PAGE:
COMMERCIAL space flights could be launched from Scotland by the end of the decade, the head of Richard Branson's space tourism company said yesterday.
AS A business card, it takes some beating: "Will Whitehorn, President, Virgin Galactic." A few years ago, one might have been excused for presuming that Edinburgh-born Whitehorn was on his way to a Trekkies' convention, but this week Virgin Galactic, the space tourism company established by Richard Branson, fanfared its very real plans for commercial space flights within two years.
IN THE annals of aviation, it will undoubtedly rank alongside such momentous events as the Wright brothers’ first powered flight in 1903 and Charles Lindbergh’s transatlantic crossing in 1927.
A CRAFT that promises one day to take tourists beyond the Earth’s atmosphere made a nail-biting ascent into space yesterday.
THE American designer of a spaceship in which astronauts will attempt to win a coveted £10 million prize was today set to be in Edinburgh to discuss the imminent private manned space flight.
With SpaceShipOne completing the first successful civilian flight into space last month, travel to the stars is firmly back in vogue. It looks like dedicated travellers could soon be taking luxury cruises around the galaxy instead of the Caribbean.
SpaceShipOne becomes the first non-governmental, independently-financed craft to take a man into space
THE first manned commercial mission to space was due to blast off today in a bold bid to make aviation history.
A SMALL rocket plane will power into a steep climb over California’s Mojave desert later this month and, all going well, fly into history as the first private manned space vehicle.
A 25ft-long rocket plane last week took commercial space travel 40 miles closer to reality, when the current front-runner in the $10 million X-prize competition soared far above California’s Mojave desert in its third and highest flight to date.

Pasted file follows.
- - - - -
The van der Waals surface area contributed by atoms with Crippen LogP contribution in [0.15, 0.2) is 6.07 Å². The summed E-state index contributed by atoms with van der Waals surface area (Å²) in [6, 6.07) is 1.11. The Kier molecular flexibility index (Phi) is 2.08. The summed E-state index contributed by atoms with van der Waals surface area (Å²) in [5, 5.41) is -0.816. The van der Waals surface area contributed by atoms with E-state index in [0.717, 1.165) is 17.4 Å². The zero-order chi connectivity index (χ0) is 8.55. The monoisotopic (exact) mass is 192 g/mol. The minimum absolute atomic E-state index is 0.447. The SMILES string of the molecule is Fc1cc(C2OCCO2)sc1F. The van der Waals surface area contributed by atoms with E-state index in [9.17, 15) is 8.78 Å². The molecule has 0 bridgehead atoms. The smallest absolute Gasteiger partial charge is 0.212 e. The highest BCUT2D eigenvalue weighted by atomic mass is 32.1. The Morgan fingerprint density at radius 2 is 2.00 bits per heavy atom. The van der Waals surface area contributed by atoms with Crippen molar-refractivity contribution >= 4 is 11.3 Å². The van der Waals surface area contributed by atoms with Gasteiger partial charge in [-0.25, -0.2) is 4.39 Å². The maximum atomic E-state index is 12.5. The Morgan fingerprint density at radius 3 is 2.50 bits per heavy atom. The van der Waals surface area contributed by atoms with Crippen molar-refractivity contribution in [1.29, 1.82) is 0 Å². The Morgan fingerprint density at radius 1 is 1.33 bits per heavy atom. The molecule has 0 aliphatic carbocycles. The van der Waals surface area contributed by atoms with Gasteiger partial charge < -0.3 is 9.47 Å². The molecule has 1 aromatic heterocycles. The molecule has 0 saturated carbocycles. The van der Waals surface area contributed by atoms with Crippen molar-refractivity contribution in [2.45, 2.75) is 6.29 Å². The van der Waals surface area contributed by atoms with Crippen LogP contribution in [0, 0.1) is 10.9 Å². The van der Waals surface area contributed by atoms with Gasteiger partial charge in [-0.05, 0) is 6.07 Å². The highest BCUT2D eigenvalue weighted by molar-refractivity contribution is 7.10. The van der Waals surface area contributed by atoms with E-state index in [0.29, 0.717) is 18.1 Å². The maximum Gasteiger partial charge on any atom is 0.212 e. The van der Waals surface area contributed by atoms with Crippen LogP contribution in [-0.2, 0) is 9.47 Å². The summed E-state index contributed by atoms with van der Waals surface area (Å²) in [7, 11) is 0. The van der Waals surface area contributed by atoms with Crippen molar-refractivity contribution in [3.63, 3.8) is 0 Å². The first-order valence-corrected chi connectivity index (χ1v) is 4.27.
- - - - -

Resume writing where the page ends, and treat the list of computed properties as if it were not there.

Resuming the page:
A PRIVATELY developed manned rocket has soared to 211,400ft over California, in the third and highest flight of its reusable launch vehicle.
THE world’s first private, manned rocket-plane has made a successful maiden flight, breaking the sound barrier and marking an important new milestone in the history of space travel.
AVIATION enthusiasts across Scotland joined global celebrations yesterday to mark the centennial of the first powered flight by the Wright brothers.
We’ve put people on the moon and hundreds more into orbit. Yet more than 40 years after Yuri Gagarin’s momentous first circuit of the globe, space travel remains the prerogative of government agencies - Russian, American and, shortly, Chinese - which no longer rate manned space missions high on their priorities. Contrary to the interplanetary pioneering spirit and back-room boffinry which informed much early science fiction, private enterprise, so far, has failed to put a man into space.
A HUNDRED years ago Wilbur and Orville Wright astonished the world when their aeroplane, the Kittyhawk, made its maiden flight in North Carolina. Now a new generation of billionaire entrepreneurs is set for a fresh assault on the final frontier of human travel: space.